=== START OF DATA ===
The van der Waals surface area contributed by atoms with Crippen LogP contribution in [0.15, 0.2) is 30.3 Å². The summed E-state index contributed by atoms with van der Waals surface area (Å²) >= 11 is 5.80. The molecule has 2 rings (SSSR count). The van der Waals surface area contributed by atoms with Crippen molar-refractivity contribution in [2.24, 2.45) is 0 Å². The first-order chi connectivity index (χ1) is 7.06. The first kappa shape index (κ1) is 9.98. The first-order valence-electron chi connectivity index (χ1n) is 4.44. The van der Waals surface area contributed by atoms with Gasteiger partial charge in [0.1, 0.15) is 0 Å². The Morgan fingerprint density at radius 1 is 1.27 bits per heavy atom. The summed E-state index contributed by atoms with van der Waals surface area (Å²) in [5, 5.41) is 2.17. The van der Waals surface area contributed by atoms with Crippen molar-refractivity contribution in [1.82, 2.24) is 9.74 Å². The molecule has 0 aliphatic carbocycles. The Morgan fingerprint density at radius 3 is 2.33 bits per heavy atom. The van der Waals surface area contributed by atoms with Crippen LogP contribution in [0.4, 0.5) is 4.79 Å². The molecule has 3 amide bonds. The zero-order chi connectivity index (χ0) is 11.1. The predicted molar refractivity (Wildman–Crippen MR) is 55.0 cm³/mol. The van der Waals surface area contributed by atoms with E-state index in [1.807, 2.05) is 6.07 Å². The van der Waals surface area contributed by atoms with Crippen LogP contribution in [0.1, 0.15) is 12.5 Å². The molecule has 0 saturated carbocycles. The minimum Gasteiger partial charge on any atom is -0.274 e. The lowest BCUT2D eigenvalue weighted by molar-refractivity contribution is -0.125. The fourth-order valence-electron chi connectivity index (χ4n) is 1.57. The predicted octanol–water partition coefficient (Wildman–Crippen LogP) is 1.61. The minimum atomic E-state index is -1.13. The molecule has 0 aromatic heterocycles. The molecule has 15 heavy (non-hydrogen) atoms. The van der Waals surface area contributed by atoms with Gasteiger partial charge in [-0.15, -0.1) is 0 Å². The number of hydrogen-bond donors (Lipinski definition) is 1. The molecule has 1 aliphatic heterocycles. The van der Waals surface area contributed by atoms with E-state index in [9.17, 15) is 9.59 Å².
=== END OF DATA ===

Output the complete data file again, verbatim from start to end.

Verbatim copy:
The van der Waals surface area contributed by atoms with Crippen LogP contribution in [0.15, 0.2) is 30.3 Å². The summed E-state index contributed by atoms with van der Waals surface area (Å²) >= 11 is 5.80. The molecule has 2 rings (SSSR count). The van der Waals surface area contributed by atoms with Crippen molar-refractivity contribution in [2.24, 2.45) is 0 Å². The first-order chi connectivity index (χ1) is 7.06. The first kappa shape index (κ1) is 9.98. The first-order valence-electron chi connectivity index (χ1n) is 4.44. The van der Waals surface area contributed by atoms with Gasteiger partial charge in [0.1, 0.15) is 0 Å². The Morgan fingerprint density at radius 1 is 1.27 bits per heavy atom. The summed E-state index contributed by atoms with van der Waals surface area (Å²) in [5, 5.41) is 2.17. The van der Waals surface area contributed by atoms with Crippen molar-refractivity contribution in [1.82, 2.24) is 9.74 Å². The molecule has 0 aliphatic carbocycles. The Morgan fingerprint density at radius 3 is 2.33 bits per heavy atom. The van der Waals surface area contributed by atoms with Crippen LogP contribution in [0.4, 0.5) is 4.79 Å². The molecule has 3 amide bonds. The zero-order chi connectivity index (χ0) is 11.1. The predicted molar refractivity (Wildman–Crippen MR) is 55.0 cm³/mol. The van der Waals surface area contributed by atoms with E-state index in [1.807, 2.05) is 6.07 Å². The van der Waals surface area contributed by atoms with Crippen LogP contribution in [0.1, 0.15) is 12.5 Å². The molecule has 0 saturated carbocycles. The minimum Gasteiger partial charge on any atom is -0.274 e. The lowest BCUT2D eigenvalue weighted by molar-refractivity contribution is -0.125. The fourth-order valence-electron chi connectivity index (χ4n) is 1.57. The predicted octanol–water partition coefficient (Wildman–Crippen LogP) is 1.61. The minimum atomic E-state index is -1.13. The molecule has 0 aromatic heterocycles. The molecule has 15 heavy (non-hydrogen) atoms. The van der Waals surface area contributed by atoms with Gasteiger partial charge in [-0.15, -0.1) is 0 Å². The number of hydrogen-bond donors (Lipinski definition) is 1. The molecule has 1 aliphatic heterocycles. The van der Waals surface area contributed by atoms with E-state index in [9.17, 15) is 9.59 Å².